[VIRTUAL] The Common Room: Free Speech and Adjunct Faculty
An online forum co-hosted by PEN America’s Campus Free Speech Program and the American Association of University Professors (AAUP).
Can I say that or will I lose my job? Too many adjuncts are asking themselves this question, fearful that colleges and universities are under little pressure to uphold their commitments to academic freedom for all their faculty. And as non-tenured faculty have made up an increasing proportion of the collegiate teaching force, this tenuous relationship appears poised to be being tested further. How can we further cement academic freedom protections for adjunct faculty today? And what specifically can contingent faculty do when facing censorship and threats to their free speech rights?
Join Jonathan Friedman, director of PEN America’s campus free speech program, for an interactive forum to discuss these issues with special guests Preston Mitchum, director of policy at URGE: Unite for Reproductive & Gender Equity; Nicole Monnier, teaching professor of Russian and associate dean for undergraduate studies at the University of Missouri College of Arts & Science; and Hans-Joerg Tiede, director of research at the AAUP.
The Common Room is a weekly series for faculty, administrators, staff, and students to explore issues at the intersection of free speech, academic freedom, diversity, and inclusion in higher education. PEN America Members, supporters, and friends, including the general public, are invited to attend.
Jonathan Friedman (he/him/his) is the program director for campus free speech at PEN America, where he oversees PEN America’s advocacy, analysis, and outreach in the national debate around free speech and inclusion in higher education. He served as lead author on PEN America’s 2019 report, Chasm in the Classroom: Campus Free Speech in a Divided America, and on the production of its digital Campus Free Speech Guide. Friedman holds a PhD in international education from New York University, and he has previously received awards for his teaching, research, and leadership.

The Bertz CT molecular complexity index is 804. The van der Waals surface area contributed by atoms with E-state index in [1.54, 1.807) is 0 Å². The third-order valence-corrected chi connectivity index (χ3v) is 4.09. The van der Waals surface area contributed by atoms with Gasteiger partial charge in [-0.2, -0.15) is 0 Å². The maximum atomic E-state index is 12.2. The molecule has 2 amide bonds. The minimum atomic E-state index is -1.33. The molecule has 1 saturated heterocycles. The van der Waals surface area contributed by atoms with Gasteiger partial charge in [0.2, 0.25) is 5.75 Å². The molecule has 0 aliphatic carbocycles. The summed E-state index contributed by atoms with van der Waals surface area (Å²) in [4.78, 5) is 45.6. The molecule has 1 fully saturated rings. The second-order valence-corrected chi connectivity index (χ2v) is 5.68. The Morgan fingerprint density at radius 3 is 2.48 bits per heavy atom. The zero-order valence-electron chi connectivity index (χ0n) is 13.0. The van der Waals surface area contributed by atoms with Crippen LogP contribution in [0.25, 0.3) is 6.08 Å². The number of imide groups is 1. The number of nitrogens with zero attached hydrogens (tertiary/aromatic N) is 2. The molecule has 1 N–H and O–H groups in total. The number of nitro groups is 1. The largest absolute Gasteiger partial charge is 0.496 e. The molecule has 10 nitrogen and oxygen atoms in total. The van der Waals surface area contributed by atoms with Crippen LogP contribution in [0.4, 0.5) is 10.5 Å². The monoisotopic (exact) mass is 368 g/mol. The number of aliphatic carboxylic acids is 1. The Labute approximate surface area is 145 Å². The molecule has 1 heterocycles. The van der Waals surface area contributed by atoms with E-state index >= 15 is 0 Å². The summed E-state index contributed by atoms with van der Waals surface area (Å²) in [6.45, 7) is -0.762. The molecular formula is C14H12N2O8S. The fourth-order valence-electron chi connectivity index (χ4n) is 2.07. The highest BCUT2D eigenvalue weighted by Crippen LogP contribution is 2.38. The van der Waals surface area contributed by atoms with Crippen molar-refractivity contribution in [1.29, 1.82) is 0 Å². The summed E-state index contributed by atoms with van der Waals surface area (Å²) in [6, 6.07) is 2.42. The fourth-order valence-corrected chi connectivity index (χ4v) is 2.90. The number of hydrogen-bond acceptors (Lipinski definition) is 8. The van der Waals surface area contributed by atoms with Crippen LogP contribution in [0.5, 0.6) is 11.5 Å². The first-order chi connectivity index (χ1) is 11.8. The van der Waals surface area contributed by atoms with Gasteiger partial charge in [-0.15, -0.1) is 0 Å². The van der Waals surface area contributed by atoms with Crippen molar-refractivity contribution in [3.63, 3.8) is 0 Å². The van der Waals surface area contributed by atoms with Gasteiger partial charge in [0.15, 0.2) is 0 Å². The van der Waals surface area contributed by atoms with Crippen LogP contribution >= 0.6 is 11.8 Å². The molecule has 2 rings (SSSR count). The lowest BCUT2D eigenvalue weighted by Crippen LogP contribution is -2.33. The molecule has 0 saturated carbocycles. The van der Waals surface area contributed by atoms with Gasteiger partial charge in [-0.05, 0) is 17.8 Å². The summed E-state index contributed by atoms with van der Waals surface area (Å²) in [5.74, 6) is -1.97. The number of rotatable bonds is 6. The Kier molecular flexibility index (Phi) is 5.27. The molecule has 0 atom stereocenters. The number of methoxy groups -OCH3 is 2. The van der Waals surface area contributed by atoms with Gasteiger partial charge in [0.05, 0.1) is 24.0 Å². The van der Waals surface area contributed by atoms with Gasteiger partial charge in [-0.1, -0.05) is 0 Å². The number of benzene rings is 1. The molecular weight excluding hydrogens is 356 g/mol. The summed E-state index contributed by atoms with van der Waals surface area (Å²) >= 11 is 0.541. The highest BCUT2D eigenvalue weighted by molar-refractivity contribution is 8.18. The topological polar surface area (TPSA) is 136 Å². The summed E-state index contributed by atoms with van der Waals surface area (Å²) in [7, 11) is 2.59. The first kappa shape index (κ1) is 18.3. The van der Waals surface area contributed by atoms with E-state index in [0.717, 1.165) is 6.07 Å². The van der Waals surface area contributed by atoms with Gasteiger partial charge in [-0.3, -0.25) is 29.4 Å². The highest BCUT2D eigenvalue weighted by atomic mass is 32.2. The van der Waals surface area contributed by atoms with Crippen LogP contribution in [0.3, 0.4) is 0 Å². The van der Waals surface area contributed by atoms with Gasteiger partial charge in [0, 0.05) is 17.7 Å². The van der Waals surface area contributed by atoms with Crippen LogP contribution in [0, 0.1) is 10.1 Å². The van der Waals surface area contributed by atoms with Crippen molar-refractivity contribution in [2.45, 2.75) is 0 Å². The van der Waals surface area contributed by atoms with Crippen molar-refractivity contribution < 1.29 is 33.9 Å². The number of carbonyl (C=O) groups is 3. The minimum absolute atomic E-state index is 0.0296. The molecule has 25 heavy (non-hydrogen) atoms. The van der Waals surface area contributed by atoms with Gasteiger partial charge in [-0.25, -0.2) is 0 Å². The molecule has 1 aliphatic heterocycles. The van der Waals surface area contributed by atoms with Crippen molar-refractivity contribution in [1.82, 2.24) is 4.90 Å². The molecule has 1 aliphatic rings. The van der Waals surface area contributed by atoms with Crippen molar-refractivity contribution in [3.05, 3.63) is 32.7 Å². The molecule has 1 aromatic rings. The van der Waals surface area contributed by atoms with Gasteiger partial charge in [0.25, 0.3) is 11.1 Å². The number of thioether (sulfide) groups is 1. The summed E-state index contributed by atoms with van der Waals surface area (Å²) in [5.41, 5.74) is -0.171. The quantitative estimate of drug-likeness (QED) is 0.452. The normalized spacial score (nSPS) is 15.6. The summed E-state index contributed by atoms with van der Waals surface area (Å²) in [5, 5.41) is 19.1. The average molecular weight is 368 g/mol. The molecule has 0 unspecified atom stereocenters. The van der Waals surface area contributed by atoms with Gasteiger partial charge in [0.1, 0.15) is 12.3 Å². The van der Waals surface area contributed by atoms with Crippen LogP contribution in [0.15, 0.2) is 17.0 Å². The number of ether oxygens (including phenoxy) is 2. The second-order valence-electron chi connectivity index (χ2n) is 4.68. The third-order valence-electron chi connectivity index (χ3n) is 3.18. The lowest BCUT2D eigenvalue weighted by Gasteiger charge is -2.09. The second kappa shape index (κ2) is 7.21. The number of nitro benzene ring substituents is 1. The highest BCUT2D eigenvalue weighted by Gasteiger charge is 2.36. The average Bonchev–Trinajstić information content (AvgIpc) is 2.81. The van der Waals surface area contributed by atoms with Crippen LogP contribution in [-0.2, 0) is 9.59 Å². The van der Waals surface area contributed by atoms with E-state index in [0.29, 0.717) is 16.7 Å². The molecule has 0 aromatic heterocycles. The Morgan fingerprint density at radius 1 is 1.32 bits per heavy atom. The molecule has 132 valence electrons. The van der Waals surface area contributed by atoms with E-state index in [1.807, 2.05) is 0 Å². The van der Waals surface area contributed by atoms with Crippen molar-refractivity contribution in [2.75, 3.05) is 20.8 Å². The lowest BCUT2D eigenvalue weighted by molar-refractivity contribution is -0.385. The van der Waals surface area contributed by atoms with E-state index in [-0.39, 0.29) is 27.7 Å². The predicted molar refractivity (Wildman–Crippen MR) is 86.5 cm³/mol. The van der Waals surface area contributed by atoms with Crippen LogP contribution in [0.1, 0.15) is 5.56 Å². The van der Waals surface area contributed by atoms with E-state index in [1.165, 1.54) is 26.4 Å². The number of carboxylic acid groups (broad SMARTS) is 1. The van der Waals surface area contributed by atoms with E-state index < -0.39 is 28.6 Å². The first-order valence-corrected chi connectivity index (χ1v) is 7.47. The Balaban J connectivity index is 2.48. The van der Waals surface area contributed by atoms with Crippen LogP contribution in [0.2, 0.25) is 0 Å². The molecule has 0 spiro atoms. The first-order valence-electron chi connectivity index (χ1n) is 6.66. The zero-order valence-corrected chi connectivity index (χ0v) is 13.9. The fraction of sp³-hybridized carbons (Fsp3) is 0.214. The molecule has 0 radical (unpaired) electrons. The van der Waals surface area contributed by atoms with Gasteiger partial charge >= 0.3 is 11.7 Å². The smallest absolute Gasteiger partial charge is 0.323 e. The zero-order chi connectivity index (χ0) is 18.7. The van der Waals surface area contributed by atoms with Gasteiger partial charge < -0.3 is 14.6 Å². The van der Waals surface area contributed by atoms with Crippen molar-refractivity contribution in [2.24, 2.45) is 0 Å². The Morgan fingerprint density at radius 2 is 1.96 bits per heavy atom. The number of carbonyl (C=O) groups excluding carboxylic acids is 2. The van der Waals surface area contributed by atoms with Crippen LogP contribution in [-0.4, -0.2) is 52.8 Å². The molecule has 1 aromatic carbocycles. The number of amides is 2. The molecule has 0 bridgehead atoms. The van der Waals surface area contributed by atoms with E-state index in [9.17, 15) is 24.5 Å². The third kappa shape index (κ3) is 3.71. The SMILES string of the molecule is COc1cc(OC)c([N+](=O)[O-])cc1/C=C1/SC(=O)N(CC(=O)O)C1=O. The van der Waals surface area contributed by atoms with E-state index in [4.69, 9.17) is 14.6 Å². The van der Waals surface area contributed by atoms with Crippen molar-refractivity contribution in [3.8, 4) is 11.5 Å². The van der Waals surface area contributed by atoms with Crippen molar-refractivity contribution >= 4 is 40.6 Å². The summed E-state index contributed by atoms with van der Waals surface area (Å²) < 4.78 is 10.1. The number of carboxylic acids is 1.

Preston Mitchum (he/him/his) is a Black and queer civil rights advocate, writer, and public speaker who uses critical thinking and intersectionality in his writing and analyses. He brings nearly a decade of legal and policy experience to his role as the director of policy at URGE: Unite for Reproductive & Gender Equity. As director of policy, Mitchum shapes state and federal strategies and policies that center the voices and leadership of young people in the South and Midwest. Prior to joining URGE, Mitchum served as senior legal and international policy analyst with Advocates for Youth, the senior policy analyst at the Center for Health and Gender Equity, the judicial law clerk to the Honorable S. Pamela Gray and the Honorable Errol R. Arthur, and was a policy analyst with the Center for American Progress’s LGBT research and communications department. Mitchum also serves as adjunct professor of law at Georgetown University Law Center, teaching LGBT health law and policy.
Nicole Monnier (she/her/hers) is a teaching professor of Russian in the School of Languages, Literatures, and Culture at University of Missouri (MU). As a non-tenure track (NTT) faculty member on the MU Faculty Council from 2010 to 2016, then-chair of the campus NTT standing committee, she worked for NTT voting rights, longer contract lengths, and other benefits. She has also served on local, state conference, and national AAUP committees, before moving into her current role as associate dean for undergraduate studies in the MU College of Arts and Science in fall 2018. She continues to teach courses in Russian literature and culture and to work (very slowly) on a monograph on death and the Chekhovian ending.
Hans-Joerg Tiede (he/him/his) is the director of research at the American Association of University Professors. He conducts quantitative research on academic freedom, tenure, and governance. He has also written articles and a book on the history of the AAUP and the development of academic freedom, tenure, and governance in the United States. Before joining the staff of the AAUP, he was a professor of computer science at Illinois Wesleyan University. He is the editor of Policy Documents and Reports (the AAUP “Redbook”) and author of University Reform: The Founding of the American Association of University Professors (both Johns Hopkins University Press, 2015).